On November 1, 2013, the American Arbitration Association (the “AAA”) issued new Optional Appellate Arbitration Rules that allow for review of arbitral awards by a special appellate arbitral panel. Under the Federal Arbitration Act, an arbitration award may be set aside only by a court; and the grounds for setting aside an arbitration award are extremely narrow. The new Optional Appellate Arbitration Rules allow for a much broader review of arbitration awards by a special panel of appellate arbitrators. These new rules are optional and are available for both domestic and international cases. An optional appellate procedure for arbitration awards is also offered by CPR and JAMS in their arbitration rules.
Traditionally, one of the advantages of arbitration has been finality. However, the benefits of finality may be outweighed in certain large, complex cases by the loss of the right to appellate review of an award on the merits. The AAA has adopted these optional appellate rules in order to address such concerns.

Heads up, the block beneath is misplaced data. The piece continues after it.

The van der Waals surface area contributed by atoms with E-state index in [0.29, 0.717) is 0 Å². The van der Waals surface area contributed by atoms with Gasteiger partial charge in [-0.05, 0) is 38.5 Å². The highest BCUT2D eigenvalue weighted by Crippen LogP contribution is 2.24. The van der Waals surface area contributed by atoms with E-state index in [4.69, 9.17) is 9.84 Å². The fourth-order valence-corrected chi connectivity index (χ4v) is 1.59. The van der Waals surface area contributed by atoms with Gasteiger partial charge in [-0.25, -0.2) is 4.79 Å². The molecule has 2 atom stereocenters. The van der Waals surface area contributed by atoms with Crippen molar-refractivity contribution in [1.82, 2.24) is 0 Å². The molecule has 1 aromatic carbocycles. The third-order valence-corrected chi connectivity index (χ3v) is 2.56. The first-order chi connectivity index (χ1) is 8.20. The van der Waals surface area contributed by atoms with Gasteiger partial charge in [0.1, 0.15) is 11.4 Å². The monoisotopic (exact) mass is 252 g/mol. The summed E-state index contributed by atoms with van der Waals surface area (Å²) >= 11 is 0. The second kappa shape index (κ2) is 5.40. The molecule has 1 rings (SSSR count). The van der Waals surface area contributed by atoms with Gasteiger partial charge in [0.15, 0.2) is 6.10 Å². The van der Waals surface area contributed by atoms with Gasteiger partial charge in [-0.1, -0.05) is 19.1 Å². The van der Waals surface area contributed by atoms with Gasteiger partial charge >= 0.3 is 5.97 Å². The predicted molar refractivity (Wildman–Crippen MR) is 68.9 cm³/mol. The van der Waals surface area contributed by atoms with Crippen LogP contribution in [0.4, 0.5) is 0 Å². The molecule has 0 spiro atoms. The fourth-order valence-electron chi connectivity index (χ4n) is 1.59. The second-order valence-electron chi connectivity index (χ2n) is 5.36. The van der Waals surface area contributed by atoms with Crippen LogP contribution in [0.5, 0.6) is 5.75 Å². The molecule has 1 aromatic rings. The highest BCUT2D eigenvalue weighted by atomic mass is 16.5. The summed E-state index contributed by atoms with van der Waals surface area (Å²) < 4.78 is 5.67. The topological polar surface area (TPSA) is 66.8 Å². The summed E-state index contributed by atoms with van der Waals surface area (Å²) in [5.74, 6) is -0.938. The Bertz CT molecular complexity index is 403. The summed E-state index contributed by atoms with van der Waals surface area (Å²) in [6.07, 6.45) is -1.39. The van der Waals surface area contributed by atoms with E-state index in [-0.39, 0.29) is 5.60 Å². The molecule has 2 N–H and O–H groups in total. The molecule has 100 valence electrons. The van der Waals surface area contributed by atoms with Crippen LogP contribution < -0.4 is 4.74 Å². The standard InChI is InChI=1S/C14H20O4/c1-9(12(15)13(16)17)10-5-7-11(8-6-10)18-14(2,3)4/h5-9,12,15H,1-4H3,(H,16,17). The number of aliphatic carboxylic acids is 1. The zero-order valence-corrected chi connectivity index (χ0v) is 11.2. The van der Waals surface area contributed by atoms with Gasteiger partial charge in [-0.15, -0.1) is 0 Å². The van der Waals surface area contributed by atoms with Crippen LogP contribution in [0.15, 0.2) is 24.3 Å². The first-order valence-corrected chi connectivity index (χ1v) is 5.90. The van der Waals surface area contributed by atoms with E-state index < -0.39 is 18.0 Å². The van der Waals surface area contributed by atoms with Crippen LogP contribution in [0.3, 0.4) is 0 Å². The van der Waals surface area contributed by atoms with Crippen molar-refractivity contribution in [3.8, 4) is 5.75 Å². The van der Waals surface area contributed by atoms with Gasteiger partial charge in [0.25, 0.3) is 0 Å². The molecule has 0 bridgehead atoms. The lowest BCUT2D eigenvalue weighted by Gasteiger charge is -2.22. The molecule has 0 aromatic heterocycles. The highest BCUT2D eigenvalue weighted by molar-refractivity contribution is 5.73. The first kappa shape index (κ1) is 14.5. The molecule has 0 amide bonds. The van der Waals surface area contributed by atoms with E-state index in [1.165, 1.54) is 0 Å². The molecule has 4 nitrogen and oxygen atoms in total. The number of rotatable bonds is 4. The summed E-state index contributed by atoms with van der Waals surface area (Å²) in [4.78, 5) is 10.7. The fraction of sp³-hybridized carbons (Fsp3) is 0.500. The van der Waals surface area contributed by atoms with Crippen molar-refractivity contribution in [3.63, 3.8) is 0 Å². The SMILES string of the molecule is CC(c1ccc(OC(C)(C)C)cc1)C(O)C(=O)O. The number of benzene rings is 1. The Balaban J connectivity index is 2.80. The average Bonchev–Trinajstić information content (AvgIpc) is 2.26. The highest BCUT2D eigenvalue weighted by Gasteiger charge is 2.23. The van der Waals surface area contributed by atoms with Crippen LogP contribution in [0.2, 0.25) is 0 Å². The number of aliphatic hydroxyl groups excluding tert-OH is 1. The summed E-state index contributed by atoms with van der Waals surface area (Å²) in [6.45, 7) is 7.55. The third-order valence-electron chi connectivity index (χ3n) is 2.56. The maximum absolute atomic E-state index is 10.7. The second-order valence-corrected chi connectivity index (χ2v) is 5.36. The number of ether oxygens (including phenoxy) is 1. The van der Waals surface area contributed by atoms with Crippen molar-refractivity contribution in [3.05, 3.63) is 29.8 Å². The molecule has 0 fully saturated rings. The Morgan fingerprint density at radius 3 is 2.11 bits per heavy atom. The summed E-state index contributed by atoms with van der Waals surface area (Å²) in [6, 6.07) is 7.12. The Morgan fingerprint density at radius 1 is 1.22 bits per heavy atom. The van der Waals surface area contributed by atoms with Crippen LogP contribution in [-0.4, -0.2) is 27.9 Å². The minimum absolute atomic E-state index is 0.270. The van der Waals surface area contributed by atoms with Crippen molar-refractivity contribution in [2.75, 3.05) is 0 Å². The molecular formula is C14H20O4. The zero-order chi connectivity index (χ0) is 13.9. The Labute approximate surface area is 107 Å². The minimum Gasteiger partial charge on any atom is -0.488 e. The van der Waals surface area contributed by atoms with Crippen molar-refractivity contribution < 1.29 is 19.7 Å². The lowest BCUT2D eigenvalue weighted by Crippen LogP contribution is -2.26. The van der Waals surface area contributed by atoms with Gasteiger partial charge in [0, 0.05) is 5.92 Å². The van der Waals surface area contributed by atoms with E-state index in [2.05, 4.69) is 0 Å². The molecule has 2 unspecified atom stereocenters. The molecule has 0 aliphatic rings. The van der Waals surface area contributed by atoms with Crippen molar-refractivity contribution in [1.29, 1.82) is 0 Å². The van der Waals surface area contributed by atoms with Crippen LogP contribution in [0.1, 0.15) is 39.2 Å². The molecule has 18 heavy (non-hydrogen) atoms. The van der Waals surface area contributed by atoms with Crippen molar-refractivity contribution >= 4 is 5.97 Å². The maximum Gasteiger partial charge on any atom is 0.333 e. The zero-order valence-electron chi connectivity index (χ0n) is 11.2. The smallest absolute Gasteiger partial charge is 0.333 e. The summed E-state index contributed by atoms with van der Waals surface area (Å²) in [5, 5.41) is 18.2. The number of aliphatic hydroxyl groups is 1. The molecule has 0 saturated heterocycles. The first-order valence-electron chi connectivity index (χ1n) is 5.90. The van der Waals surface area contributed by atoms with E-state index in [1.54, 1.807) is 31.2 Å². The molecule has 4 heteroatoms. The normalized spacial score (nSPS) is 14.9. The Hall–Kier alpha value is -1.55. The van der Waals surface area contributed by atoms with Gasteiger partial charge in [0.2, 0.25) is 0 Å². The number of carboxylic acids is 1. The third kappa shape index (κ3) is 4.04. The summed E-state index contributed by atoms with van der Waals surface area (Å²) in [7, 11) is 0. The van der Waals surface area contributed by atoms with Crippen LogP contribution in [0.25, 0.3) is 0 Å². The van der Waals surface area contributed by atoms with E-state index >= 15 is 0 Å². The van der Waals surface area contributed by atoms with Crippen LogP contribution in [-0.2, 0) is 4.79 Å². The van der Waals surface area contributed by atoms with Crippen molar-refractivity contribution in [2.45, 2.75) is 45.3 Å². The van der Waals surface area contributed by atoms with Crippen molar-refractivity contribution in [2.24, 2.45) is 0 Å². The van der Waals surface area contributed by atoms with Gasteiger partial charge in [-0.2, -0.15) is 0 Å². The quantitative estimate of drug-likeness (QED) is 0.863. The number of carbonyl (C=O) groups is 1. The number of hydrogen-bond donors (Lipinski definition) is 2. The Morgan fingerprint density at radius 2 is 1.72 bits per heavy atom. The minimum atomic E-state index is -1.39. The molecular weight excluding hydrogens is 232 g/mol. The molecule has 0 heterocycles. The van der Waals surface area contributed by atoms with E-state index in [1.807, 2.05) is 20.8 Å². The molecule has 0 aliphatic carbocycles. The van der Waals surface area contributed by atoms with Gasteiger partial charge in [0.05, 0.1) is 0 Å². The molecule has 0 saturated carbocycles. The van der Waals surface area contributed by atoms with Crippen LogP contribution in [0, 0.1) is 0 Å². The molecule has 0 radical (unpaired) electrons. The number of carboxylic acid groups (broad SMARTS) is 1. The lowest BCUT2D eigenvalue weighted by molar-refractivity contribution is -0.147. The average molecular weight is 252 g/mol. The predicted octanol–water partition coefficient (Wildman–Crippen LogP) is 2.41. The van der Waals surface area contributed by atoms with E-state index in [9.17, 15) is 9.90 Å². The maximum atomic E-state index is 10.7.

The appeal procedure is only available where it is agreed to by all the parties to the arbitration, either in the arbitration clause or by post-dispute stipulation. We recommend that if reference is to be made to the Optional Appellate Arbitration Rules in the arbitration clause, the ability of a party to invoke appellate review be limited to those cases where the underlying award exceeds a certain monetary threshold. The trigger allowing for appellate review should be tied to the award itself, not to the amount of damages claimed in the initial demand for arbitration.
Key provisions of the new Optional Appellate Arbitration Rules are as follows:
Steven H. Reisberg is a Partner in the Litigation Department of Willkie Farr & Gallagher LLP in New York.